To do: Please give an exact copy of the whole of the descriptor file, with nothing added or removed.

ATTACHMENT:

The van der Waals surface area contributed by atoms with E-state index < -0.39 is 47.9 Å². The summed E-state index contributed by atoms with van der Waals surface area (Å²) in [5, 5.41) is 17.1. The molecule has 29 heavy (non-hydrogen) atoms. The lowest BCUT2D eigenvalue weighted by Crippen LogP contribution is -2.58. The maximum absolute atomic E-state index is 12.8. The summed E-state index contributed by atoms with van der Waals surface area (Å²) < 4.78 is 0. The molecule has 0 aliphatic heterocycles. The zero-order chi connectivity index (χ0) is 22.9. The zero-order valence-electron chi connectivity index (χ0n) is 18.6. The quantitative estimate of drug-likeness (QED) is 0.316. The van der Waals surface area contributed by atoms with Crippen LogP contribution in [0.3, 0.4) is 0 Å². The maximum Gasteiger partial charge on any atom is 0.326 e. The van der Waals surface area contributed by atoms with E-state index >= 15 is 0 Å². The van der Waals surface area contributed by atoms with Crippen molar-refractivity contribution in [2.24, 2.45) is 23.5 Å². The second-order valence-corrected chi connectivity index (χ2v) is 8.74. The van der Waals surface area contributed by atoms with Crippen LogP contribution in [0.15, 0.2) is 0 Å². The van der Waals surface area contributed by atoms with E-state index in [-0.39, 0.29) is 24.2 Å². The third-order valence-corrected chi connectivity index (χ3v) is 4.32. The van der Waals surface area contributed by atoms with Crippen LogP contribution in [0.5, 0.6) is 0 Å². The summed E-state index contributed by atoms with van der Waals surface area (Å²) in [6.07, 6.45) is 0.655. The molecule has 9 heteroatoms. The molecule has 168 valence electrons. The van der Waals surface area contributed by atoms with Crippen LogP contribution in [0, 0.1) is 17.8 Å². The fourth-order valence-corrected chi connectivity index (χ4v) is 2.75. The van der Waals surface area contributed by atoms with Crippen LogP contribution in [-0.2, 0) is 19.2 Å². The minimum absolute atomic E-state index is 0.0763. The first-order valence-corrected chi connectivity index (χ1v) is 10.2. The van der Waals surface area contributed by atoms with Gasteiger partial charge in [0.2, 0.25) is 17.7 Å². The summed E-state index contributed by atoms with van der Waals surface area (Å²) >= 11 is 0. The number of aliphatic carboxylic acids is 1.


The van der Waals surface area contributed by atoms with E-state index < -0.39 is 47.9 Å². The summed E-state index contributed by atoms with van der Waals surface area (Å²) in [5, 5.41) is 17.1. The molecule has 29 heavy (non-hydrogen) atoms. The lowest BCUT2D eigenvalue weighted by Crippen LogP contribution is -2.58. The maximum absolute atomic E-state index is 12.8. The summed E-state index contributed by atoms with van der Waals surface area (Å²) < 4.78 is 0. The molecule has 0 aliphatic heterocycles. The zero-order chi connectivity index (χ0) is 22.9. The zero-order valence-electron chi connectivity index (χ0n) is 18.6. The quantitative estimate of drug-likeness (QED) is 0.316. The van der Waals surface area contributed by atoms with Crippen LogP contribution in [0.3, 0.4) is 0 Å². The maximum Gasteiger partial charge on any atom is 0.326 e. The van der Waals surface area contributed by atoms with E-state index >= 15 is 0 Å². The van der Waals surface area contributed by atoms with Crippen molar-refractivity contribution in [2.24, 2.45) is 23.5 Å². The second-order valence-corrected chi connectivity index (χ2v) is 8.74. The van der Waals surface area contributed by atoms with Crippen LogP contribution in [0.15, 0.2) is 0 Å². The van der Waals surface area contributed by atoms with E-state index in [-0.39, 0.29) is 24.2 Å². The third-order valence-corrected chi connectivity index (χ3v) is 4.32. The van der Waals surface area contributed by atoms with Crippen LogP contribution in [0.5, 0.6) is 0 Å². The summed E-state index contributed by atoms with van der Waals surface area (Å²) in [6.07, 6.45) is 0.655. The molecule has 9 heteroatoms. The molecule has 168 valence electrons. The van der Waals surface area contributed by atoms with Crippen LogP contribution in [0, 0.1) is 17.8 Å². The fourth-order valence-corrected chi connectivity index (χ4v) is 2.75. The van der Waals surface area contributed by atoms with Crippen LogP contribution in [-0.2, 0) is 19.2 Å². The minimum absolute atomic E-state index is 0.0763. The first-order valence-corrected chi connectivity index (χ1v) is 10.2. The van der Waals surface area contributed by atoms with Gasteiger partial charge in [0.2, 0.25) is 17.7 Å². The summed E-state index contributed by atoms with van der Waals surface area (Å²) >= 11 is 0. The number of aliphatic carboxylic acids is 1.